Yes. I think running an HIE is one of the most difficult things to do. The governance, the technology, the business processes, and the workflows, are all too diverse. And the problem is not well-defined. Are we really envisioning that every piece of data can be shared seamlessly with every other piece of data? We’ve never defined the endpoint. I don’t think HIEs were ever going to get to that seamless interoperability. But there remains that fundamental problem of what we want to get to at the end of the day. We let ourselves think that we’d get there by having everyone share everything with everyone. But that was never feasible. But we never had the discipline to say, OK, what is feasible, and where can we reach consensus?

If you were the federal HIE fairy, and you could just wave a wand, what ideal things would you make possible, from a policy standpoint?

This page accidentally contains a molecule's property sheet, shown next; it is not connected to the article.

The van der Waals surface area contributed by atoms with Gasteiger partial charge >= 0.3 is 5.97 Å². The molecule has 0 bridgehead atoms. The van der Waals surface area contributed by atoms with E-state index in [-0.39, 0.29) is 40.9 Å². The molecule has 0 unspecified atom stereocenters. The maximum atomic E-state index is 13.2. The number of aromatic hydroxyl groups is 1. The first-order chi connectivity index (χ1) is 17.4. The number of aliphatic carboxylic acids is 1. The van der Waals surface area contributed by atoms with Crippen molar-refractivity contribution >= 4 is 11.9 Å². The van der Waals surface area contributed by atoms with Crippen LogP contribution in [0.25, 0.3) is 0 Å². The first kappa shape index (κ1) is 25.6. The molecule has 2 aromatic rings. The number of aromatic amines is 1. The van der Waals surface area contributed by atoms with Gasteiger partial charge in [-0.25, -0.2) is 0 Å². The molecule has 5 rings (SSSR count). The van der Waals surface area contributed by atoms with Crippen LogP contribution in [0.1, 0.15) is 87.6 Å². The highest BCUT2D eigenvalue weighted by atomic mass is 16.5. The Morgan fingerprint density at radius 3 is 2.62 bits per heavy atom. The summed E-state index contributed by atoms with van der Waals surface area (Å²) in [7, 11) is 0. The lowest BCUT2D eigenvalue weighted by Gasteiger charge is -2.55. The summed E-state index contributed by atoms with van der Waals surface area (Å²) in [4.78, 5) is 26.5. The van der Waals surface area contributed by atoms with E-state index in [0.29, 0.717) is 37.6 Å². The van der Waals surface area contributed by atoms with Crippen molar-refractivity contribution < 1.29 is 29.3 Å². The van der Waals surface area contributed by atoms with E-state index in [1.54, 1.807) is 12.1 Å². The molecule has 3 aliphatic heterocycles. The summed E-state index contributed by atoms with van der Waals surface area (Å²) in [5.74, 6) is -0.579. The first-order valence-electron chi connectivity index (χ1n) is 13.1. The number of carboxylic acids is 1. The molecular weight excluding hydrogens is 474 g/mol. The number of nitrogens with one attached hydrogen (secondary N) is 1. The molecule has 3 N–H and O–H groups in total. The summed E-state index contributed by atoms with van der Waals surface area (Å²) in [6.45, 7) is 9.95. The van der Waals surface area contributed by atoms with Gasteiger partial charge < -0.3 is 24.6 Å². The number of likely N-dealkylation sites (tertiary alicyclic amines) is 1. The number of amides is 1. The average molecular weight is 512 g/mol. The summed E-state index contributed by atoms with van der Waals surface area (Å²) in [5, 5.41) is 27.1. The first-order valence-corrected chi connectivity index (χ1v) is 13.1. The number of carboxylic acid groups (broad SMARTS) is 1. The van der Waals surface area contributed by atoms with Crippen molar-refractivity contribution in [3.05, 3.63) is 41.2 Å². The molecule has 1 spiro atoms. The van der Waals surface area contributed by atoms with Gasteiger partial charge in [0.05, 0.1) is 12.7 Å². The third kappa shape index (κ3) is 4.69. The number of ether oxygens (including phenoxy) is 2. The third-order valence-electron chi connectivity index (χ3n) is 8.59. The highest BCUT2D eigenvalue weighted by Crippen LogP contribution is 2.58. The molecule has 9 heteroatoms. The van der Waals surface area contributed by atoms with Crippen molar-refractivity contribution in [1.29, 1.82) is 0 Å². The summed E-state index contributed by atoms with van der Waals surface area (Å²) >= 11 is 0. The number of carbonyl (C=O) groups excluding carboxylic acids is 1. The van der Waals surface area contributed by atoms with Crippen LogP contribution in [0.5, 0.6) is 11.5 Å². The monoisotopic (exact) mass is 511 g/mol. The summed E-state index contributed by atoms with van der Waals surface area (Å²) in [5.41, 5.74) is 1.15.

What I struggle with most is what lever we press. Do we just hold providers accountable for certain things, require some basics, and pay for what we care about and pay for that? We haven’t sorted it out. So maybe we should essentially hold providers accountable for cost and quality measures that they cannot do if they don’t share information across the care continuum. That holds appeal, because we’re paying for what we care about, and providers would put pressure on vendors. If you said, we won’t pay for readmissions, period, that would force hospitals and long-term care facilities to coordinate in a way they’d never done before, and that would force interoperability. That’s not feasible, but is tempting. The other alternative is to put providers and vendors on the hook for whether data is moving. And we could do a lot more to make sure providers are sharing data. Decertify systems, take money away from providers in the absence of interoperability and data-sharing. I truly believe that if Epic and Cerner believed they wouldn’t be in business in a year, that they’d figure this out.